Rick Speare

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Richard Speare
Born (1947-08-02)August 2, 1947
Died June 5, 2016(2016-06-05) (aged 68)
Atherton Tablelands
Known for research on chytridiomycosis[1]
Spouse(s) Kerry Kelly[2]
Scientific career
Institutions James Cook University
University of Otago
Website www.tropicalhealthsolutions.com/rickspeare

Richard "Rick" Speare (2 August 1947 – 5 June 2016) was an Australian public health physician and veterinary surgeon. He is best known for his research on animal diseases, particularly his work on chytridiomycosis in amphibians.[1]

Research career[edit]

Speare worked clinically as both a medical doctor and a veterinarian.[3] He joined James Cook University in 1988 as a research fellow, and was appointed an associate professor in 1991.[2] His research covered a suite of diseases, including paramphistomid trematodes of the agile wallaby, scabies, head lice, malaria, and Australian bat lyssavirus.[1] However, he is best known for his work on amphibian diseases such as salmonella and ranaviruses in cane toads, Mucor amphibiorum in the Australian green tree frog, and, most notably, chytridiomycosis.[1]

Rick completed his PhD on the helminth parasite Strongyloides in 1988 . He published an important book chapter on the morphology of Strongyloides spp. in "Strogyloidiasis: A Major Roundworm Infection of Man", edited by David Grove (1989). Rick performed significant work on the public health control of human strongyloidiasis caused by Strongyloides stercoralis, particularly in Australian aboriginal communities. He was the founder of the Australian National Working Group on Strongyloidiasis.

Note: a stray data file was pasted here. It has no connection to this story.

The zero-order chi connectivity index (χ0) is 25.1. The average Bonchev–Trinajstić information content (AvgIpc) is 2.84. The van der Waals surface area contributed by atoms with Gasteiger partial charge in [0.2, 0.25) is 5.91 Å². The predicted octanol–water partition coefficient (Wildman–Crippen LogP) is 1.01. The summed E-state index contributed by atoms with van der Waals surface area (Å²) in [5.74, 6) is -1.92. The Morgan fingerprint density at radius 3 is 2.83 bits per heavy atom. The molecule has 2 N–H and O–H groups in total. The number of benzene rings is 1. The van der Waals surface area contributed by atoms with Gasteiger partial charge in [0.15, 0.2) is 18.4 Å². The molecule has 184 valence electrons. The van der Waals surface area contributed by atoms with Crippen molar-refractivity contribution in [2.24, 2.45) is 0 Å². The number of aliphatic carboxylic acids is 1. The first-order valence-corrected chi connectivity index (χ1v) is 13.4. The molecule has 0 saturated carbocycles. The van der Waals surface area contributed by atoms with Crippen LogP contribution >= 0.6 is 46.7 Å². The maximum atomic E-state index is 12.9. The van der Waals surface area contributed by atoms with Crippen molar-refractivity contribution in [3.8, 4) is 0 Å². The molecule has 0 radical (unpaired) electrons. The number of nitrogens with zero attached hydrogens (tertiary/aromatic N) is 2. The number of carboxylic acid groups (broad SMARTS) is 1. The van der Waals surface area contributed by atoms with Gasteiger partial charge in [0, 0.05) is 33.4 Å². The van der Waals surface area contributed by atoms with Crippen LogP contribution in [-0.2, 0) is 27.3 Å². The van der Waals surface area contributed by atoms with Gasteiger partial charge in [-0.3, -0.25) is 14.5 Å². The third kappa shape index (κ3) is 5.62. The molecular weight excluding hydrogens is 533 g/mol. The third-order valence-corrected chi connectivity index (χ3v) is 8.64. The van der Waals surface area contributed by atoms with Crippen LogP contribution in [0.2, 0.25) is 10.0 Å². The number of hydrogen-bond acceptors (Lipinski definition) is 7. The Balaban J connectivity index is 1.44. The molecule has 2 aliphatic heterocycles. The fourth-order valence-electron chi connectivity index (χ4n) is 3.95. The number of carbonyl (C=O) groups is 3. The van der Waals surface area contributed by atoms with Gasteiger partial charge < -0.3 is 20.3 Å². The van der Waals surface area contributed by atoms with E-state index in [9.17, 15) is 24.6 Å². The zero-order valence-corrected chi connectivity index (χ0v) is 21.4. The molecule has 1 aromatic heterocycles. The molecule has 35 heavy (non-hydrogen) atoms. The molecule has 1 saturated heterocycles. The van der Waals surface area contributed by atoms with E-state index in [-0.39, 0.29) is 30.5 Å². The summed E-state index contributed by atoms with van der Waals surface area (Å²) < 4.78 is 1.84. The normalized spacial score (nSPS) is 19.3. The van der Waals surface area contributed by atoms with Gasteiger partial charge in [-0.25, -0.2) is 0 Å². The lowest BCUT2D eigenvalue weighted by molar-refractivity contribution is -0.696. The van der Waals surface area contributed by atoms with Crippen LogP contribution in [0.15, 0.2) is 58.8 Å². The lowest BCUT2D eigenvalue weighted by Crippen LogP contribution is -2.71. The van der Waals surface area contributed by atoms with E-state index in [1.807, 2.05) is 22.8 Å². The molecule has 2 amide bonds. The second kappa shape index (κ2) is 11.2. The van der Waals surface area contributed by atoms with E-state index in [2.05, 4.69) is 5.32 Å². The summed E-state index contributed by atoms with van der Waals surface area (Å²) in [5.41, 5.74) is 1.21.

Speare was Director of the JCU School of Public Health and Tropical Medicine from 2009 to 2012 and taught numerous subjects in the University's Masters of Public Health (Tropical Medicine) program, including Human Parasitology. He also undertook guest lecturing roles at Universities such as Tufts in the United States of America.

In 2005, Speare and two colleagues infected themselves with hookworms to study the body's response to the parasites.[4] Speare was instrumental in founding the Atoifi Health Research Group in the Solomon Islands, to help improve public health in the region.[5]

Retirement and death[edit]

Speare retired from James Cook University in 2012, and was made a member of the Order of Australia in the same year. He remained an emeritus professor and continued to publish research.[1][2] He was also a director of the private company Tropical Health Solutions Pty Ltd, whose aims were to "improve health in the tropics through undertaking applied research to generate evidence for decisions and through building research capacity in local researchers."[3][6] Speare died in a car accident in the Atherton Tablelands on 5 June 2016.[1][2][7] He was survived by his wife Kerry, three sons, two daughters and five grandchildren.[1]


  1. ^ a b c d e f g Phil Bishop (2016) "Obituary for Rick Speare – “Grand-Father” of chytrid discovery and research" Amphibian Survival Alliance, June 2016. Retrieved 22 June 2016.
  2. ^ a b c d "Vale Emeritus Professor Rick Speare AM, PhD, MBBS(Hons), BVSc(Hons), DVSc, FAFPHM, FACTM, MANZCVS" James Cook University. Retrieved 22 June 2016.
  3. ^ a b "Prof Rick Speare" Tropical Health Solutions. Retrieved 22 June 2016.
  4. ^ Julie Robotham (2005) "Professor's resident hookers generate a gut reaction" The Sydney Morning Herald, 18 October 2015. Retrieved 22 June 2016.
  5. ^ "Emeritus Professor Richard (Rick) Speare AM" Retrieved 22 June 2016.
  6. ^ "Who we are", Tropical Health Solutions. Retrieved 22 June 2016.
  7. ^ Grace Mason (2016) "Partner of Atherton Tablelands crash driver charged with drug driving" The Cairns Post, 11 June 2016. Retrieved 22 June 2016.